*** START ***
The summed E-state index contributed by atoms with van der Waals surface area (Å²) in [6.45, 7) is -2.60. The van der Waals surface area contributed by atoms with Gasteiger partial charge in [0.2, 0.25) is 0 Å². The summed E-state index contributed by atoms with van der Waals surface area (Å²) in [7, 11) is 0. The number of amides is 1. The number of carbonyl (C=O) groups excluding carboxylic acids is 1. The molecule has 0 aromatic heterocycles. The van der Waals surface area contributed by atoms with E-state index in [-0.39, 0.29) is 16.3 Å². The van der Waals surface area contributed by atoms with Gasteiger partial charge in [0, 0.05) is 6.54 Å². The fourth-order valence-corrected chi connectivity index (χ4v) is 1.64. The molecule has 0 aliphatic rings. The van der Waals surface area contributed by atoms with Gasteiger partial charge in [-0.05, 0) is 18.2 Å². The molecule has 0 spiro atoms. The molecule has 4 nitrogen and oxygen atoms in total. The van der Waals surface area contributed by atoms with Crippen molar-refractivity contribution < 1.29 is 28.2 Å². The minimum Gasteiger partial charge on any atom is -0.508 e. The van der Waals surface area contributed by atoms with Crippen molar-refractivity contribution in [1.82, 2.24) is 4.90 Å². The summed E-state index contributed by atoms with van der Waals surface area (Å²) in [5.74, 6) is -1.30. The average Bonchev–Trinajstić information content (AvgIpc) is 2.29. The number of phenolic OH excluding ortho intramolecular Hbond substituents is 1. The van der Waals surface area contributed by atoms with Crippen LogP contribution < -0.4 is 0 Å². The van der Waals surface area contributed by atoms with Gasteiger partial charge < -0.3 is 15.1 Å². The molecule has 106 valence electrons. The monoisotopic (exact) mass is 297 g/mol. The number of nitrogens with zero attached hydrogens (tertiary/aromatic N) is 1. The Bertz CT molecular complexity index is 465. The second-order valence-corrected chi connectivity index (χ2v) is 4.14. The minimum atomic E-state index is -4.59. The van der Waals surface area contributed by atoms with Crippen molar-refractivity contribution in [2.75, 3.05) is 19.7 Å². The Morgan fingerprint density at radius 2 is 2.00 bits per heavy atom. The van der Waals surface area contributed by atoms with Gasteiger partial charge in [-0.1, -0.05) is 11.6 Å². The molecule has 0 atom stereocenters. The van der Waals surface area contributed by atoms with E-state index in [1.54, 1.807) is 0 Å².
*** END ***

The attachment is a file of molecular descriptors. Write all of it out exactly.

The summed E-state index contributed by atoms with van der Waals surface area (Å²) in [6.45, 7) is -2.60. The van der Waals surface area contributed by atoms with Gasteiger partial charge in [0.2, 0.25) is 0 Å². The summed E-state index contributed by atoms with van der Waals surface area (Å²) in [7, 11) is 0. The number of amides is 1. The number of carbonyl (C=O) groups excluding carboxylic acids is 1. The molecule has 0 aromatic heterocycles. The van der Waals surface area contributed by atoms with E-state index in [-0.39, 0.29) is 16.3 Å². The van der Waals surface area contributed by atoms with Gasteiger partial charge in [0, 0.05) is 6.54 Å². The fourth-order valence-corrected chi connectivity index (χ4v) is 1.64. The molecule has 0 aliphatic rings. The van der Waals surface area contributed by atoms with Gasteiger partial charge in [-0.05, 0) is 18.2 Å². The molecule has 0 spiro atoms. The molecule has 4 nitrogen and oxygen atoms in total. The van der Waals surface area contributed by atoms with Crippen molar-refractivity contribution < 1.29 is 28.2 Å². The minimum Gasteiger partial charge on any atom is -0.508 e. The van der Waals surface area contributed by atoms with Crippen molar-refractivity contribution in [1.82, 2.24) is 4.90 Å². The summed E-state index contributed by atoms with van der Waals surface area (Å²) in [5.74, 6) is -1.30. The average Bonchev–Trinajstić information content (AvgIpc) is 2.29. The number of phenolic OH excluding ortho intramolecular Hbond substituents is 1. The van der Waals surface area contributed by atoms with Crippen LogP contribution < -0.4 is 0 Å². The van der Waals surface area contributed by atoms with Gasteiger partial charge < -0.3 is 15.1 Å². The molecule has 106 valence electrons. The monoisotopic (exact) mass is 297 g/mol. The number of nitrogens with zero attached hydrogens (tertiary/aromatic N) is 1. The Bertz CT molecular complexity index is 465. The second-order valence-corrected chi connectivity index (χ2v) is 4.14. The minimum atomic E-state index is -4.59. The van der Waals surface area contributed by atoms with Crippen molar-refractivity contribution in [2.75, 3.05) is 19.7 Å². The Morgan fingerprint density at radius 2 is 2.00 bits per heavy atom. The van der Waals surface area contributed by atoms with Gasteiger partial charge in [-0.1, -0.05) is 11.6 Å². The molecule has 0 atom stereocenters. The van der Waals surface area contributed by atoms with E-state index in [1.54, 1.807) is 0 Å².